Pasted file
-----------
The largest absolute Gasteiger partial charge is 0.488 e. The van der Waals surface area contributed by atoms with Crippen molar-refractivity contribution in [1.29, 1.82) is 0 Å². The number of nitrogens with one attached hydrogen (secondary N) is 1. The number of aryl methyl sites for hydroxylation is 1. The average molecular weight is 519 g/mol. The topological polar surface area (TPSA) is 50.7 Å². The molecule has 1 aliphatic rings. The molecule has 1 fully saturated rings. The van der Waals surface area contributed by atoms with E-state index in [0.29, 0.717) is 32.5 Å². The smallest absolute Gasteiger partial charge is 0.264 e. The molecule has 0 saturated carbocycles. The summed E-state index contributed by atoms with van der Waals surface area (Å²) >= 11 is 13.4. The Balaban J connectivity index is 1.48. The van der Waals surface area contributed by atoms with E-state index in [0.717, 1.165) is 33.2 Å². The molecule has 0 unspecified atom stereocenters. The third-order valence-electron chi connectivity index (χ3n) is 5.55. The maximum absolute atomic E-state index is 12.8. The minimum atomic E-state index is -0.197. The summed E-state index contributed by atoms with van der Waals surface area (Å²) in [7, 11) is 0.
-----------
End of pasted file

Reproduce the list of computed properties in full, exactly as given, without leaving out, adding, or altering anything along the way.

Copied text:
The largest absolute Gasteiger partial charge is 0.488 e. The van der Waals surface area contributed by atoms with Crippen molar-refractivity contribution in [1.29, 1.82) is 0 Å². The number of nitrogens with one attached hydrogen (secondary N) is 1. The number of aryl methyl sites for hydroxylation is 1. The average molecular weight is 519 g/mol. The topological polar surface area (TPSA) is 50.7 Å². The molecule has 1 aliphatic rings. The molecule has 1 fully saturated rings. The van der Waals surface area contributed by atoms with E-state index in [0.29, 0.717) is 32.5 Å². The smallest absolute Gasteiger partial charge is 0.264 e. The molecule has 0 saturated carbocycles. The summed E-state index contributed by atoms with van der Waals surface area (Å²) >= 11 is 13.4. The Balaban J connectivity index is 1.48. The van der Waals surface area contributed by atoms with E-state index in [0.717, 1.165) is 33.2 Å². The molecule has 0 unspecified atom stereocenters. The third-order valence-electron chi connectivity index (χ3n) is 5.55. The maximum absolute atomic E-state index is 12.8. The minimum atomic E-state index is -0.197. The summed E-state index contributed by atoms with van der Waals surface area (Å²) in [7, 11) is 0.